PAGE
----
Breast Tomography 2-D or 3-D?
October is Breast Cancer Awareness month. You may or may not be aware of an imaging technique that is now available at some screening centers. It is called Digital Breast Tomography or DBT.
Digital breast tomography allows the radiologist to look at multiple slices through each breast. Multiple projections are taken through both breasts. Eleven exposures in total, taken during a single sweep. The images are then constructed into slices, 1 mm apart, throughout the entire breast. It is however technically still a 2-D exam.
In screening populations using the DBT system, decreased recall rates ranging from 37-42% have been reported (Rafferty al RSNA 2007 and 2008).
Dr. Greenberg from Washington Radiology Associates was quoted as stating that there has been a 20% decrease in recall rates for them and a 31% increase in cancer detection over 2-D mammograms.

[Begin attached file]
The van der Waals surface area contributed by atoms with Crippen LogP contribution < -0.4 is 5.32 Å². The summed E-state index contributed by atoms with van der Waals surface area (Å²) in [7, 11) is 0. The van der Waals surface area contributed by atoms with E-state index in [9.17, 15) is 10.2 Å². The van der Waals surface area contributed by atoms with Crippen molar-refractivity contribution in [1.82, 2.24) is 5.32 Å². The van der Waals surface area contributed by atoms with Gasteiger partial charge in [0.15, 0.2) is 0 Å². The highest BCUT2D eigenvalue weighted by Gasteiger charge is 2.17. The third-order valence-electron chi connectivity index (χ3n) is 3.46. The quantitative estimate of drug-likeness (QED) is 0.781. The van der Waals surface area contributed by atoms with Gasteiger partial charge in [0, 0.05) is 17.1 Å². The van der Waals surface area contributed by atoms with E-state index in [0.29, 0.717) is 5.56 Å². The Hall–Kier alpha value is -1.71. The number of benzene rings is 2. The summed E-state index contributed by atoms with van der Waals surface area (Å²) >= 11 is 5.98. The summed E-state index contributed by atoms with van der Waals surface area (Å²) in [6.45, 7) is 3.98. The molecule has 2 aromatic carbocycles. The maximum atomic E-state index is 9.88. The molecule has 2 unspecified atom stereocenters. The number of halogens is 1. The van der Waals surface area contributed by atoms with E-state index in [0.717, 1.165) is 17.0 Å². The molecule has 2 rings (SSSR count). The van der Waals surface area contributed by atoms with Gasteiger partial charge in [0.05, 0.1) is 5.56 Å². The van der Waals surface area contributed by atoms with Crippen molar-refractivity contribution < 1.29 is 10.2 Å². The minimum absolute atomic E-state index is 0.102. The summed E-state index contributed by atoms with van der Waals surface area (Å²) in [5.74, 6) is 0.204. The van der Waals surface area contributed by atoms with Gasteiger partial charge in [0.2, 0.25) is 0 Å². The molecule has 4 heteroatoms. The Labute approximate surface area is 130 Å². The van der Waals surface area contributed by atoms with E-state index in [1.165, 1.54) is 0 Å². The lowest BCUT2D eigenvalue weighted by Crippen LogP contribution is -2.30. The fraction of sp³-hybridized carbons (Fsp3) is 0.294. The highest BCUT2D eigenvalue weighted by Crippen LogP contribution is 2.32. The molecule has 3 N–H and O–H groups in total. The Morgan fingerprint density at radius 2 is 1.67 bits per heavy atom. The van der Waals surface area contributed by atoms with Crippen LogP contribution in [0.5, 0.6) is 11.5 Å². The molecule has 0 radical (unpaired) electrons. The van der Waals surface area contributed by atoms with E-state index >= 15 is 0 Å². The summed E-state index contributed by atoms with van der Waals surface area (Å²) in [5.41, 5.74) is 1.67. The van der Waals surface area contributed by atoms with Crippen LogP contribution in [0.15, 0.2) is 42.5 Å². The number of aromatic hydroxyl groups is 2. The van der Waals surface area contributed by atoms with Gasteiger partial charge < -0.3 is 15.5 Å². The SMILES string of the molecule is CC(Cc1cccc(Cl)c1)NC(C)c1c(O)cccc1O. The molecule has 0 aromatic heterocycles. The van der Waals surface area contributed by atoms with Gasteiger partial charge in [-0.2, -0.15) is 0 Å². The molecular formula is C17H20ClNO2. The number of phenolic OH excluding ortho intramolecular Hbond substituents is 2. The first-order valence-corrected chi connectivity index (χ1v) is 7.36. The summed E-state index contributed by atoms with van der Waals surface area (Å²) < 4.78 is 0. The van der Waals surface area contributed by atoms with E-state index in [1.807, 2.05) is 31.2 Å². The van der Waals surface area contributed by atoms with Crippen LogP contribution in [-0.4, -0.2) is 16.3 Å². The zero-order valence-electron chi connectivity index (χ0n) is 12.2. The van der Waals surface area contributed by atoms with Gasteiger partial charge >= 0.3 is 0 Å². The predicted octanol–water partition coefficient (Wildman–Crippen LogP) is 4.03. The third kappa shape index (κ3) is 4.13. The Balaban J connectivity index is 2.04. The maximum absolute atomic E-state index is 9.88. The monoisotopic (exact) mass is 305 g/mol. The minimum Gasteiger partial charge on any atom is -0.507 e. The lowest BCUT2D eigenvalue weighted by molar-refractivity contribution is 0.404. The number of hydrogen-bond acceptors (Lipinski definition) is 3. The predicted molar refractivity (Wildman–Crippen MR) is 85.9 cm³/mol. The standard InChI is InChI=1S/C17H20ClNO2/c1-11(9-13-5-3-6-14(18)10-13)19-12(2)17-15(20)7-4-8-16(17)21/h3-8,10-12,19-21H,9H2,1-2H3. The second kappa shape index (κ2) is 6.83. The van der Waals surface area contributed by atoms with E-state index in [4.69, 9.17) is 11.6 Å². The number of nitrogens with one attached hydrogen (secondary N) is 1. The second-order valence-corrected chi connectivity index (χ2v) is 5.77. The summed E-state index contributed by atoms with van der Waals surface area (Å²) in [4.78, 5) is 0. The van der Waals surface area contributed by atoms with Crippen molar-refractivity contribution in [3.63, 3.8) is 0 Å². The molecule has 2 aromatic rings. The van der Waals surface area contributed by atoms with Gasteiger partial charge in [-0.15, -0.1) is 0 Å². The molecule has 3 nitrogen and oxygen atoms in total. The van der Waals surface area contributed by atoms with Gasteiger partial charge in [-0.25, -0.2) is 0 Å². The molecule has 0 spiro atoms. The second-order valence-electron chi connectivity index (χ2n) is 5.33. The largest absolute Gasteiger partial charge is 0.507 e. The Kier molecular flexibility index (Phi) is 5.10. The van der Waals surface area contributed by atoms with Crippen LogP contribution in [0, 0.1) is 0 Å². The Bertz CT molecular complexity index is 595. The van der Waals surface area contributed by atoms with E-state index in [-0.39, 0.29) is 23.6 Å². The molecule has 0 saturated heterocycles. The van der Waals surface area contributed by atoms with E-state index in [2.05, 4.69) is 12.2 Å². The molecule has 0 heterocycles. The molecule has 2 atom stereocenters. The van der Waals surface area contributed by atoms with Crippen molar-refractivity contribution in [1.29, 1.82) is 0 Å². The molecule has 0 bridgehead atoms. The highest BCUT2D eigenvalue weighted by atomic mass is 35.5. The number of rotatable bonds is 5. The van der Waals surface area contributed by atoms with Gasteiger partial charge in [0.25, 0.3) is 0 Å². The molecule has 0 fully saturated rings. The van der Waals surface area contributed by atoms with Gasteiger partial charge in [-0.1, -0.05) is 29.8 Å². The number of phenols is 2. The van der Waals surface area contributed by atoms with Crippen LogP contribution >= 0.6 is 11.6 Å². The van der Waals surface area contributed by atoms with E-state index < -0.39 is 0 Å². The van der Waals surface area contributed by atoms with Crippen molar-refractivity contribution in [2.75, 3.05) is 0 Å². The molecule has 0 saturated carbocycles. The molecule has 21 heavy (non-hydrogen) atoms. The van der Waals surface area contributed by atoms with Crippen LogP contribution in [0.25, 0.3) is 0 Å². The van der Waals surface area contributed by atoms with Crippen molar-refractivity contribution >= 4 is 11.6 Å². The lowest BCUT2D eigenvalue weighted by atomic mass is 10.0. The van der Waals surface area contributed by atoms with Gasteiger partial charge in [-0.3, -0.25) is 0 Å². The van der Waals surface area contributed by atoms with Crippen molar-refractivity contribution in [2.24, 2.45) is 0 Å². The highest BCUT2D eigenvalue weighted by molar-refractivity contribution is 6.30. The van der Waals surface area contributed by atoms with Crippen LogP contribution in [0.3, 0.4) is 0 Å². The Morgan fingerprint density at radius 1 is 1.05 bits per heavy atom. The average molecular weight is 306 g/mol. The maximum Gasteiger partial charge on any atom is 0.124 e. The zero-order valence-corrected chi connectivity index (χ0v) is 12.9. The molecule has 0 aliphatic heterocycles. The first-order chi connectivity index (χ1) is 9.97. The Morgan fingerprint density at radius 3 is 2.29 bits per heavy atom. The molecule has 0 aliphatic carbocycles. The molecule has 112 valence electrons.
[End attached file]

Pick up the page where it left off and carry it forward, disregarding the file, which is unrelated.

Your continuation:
Breast abnormalities are more easily seen with this technique.
This technology can be very helpful in detecting cancers in women with dense breasts. The borders are more clearly defined and cancers are better visualized. Another advantage is that an abnormality can be localized in the 3-D plane.
For those concerned about radiation dose, a 2-D mammogram/DBT combination of mammograms produces approximately 1/10 of the radiation from a CT scan of the chest according to the American College of radiology.
Each exposure is a fraction of the dose of a conventional film/screen 2D mammogram. The total dose is less than a 2 view 2-D mammographic study.
What’s important to know is that you can have one or both done and that screening for breast cancer be done in the first place. We now have the ability to detect breast cancer in the early stages and save lives.
For more information consult with your doctor and go to the National Cancer Institute website: http://www.cancer.gov/cancertopics/factsheet/detection/mammograms